Most of us like to think we could handle ourselves in an emergency, but so often when things go wrong, it all happens so quickly that many just don’t know what to do or react in time. Adults are often at a loss of the best way to approach a situation, whether to call for help or jump to aid themselves – and that’s assuming you are in a position where you noticed the need for help to begin with.
Well, over the past few days I’ve seen not one, but two heroic stories of tragedy averting by quick-thinking individuals who didn’t hesitate to make that vital decision to intervene. The most interesting part? In both cases the children were minors.
Just hours ago the surveillance video was released showing two 7th-grade boys who saved an entire bus from crashing into a church after the driver appeared to suffer from a heart attack at the wheel.
Watch the incredible video below:
Jeremy Wuitschick, the 13-year-old boy who took hold of the wheel of the bus and brought it under control and turned off the ignition, said he acted on instinct.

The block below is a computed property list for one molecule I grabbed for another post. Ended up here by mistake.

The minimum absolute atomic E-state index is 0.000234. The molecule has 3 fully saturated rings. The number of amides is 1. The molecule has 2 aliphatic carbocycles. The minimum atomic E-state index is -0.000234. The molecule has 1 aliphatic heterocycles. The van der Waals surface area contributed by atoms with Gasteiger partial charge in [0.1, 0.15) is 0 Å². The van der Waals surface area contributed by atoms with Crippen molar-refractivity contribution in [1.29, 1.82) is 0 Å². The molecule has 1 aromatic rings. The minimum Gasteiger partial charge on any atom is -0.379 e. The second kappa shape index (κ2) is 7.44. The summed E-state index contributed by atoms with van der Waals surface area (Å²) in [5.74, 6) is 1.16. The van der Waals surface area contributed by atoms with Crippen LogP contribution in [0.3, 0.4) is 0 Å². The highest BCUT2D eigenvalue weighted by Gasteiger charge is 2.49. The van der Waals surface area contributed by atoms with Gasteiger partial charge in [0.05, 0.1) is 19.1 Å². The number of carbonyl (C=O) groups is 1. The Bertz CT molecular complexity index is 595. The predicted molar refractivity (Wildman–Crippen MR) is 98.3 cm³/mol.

The other boy, Johnny Wood, used more than just instinct, but training as he performed CPR on the fallen bus driver.
Everyone got off the bus alive because of the quick thinking of these two young kids, the the driver (now in the hospital) is described as in grave condition at this time.
The second story occurred last week when two 17-year-old teenage boys on spring break, Luke Vaughn and Cody Decker, witnessed the horrific crash of a Jaguar right before their eyes while trying to get into their rental condo Palm Coast, Florida.
Not only did one of the teens call 911 immediately after witnessing the car slam into a pair of trees, wrapping into a crescent and almost splitting it in two, but the other sprinted off towards the vehicle to see if he could help.
Seeing two individuals trapped inside, moaning and begging for help as the car (which was catching fire) became hotter and hotter, Cody and another bystander tried to free the car door. Seeing they couldn’t loosen it on their own, Luke politely excused himself to the 911 dispatcher, telling her he needed to help, and the boys were able to free the first victim, Tracy Lopez.
The then worked on freeing the remaining party, Carlos Adams, whose legs were trapped by the smashed dashboard, finally managing to pry him out and unpin his legs just before the car burst into more intense flames.
The police and ambulance arrived shortly thereafter, and both of the crash victims were treated for critical injuries, but survived.
Most teenage boys I’ve encountered have a hard time making themselves something to eat, but these two high school seniors can proudly call themselves real heroes – and when they say it, they aren’t referring to leading a team to victory in a sporting event.